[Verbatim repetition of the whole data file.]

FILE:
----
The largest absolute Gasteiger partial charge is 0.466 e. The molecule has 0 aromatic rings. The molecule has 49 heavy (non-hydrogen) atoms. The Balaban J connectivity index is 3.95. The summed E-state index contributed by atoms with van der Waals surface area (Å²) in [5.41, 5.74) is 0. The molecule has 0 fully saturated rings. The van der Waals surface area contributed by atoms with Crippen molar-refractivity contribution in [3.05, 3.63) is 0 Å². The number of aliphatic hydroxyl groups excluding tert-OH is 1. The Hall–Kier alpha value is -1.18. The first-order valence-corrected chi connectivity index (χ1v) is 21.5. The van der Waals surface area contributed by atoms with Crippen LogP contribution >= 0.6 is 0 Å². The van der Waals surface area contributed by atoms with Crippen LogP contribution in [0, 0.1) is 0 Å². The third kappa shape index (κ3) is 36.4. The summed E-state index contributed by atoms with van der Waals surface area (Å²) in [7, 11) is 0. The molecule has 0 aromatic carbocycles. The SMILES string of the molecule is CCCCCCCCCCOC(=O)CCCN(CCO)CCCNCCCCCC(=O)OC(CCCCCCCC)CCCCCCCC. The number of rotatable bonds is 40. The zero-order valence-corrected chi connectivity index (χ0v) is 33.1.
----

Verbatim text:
The largest absolute Gasteiger partial charge is 0.466 e. The molecule has 0 aromatic rings. The molecule has 49 heavy (non-hydrogen) atoms. The Balaban J connectivity index is 3.95. The summed E-state index contributed by atoms with van der Waals surface area (Å²) in [5.41, 5.74) is 0. The molecule has 0 fully saturated rings. The van der Waals surface area contributed by atoms with Crippen molar-refractivity contribution in [3.05, 3.63) is 0 Å². The number of aliphatic hydroxyl groups excluding tert-OH is 1. The Hall–Kier alpha value is -1.18. The first-order valence-corrected chi connectivity index (χ1v) is 21.5. The van der Waals surface area contributed by atoms with Crippen LogP contribution >= 0.6 is 0 Å². The van der Waals surface area contributed by atoms with Crippen LogP contribution in [0, 0.1) is 0 Å². The third kappa shape index (κ3) is 36.4. The summed E-state index contributed by atoms with van der Waals surface area (Å²) in [7, 11) is 0. The molecule has 0 aromatic carbocycles. The SMILES string of the molecule is CCCCCCCCCCOC(=O)CCCN(CCO)CCCNCCCCCC(=O)OC(CCCCCCCC)CCCCCCCC. The number of rotatable bonds is 40. The zero-order valence-corrected chi connectivity index (χ0v) is 33.1.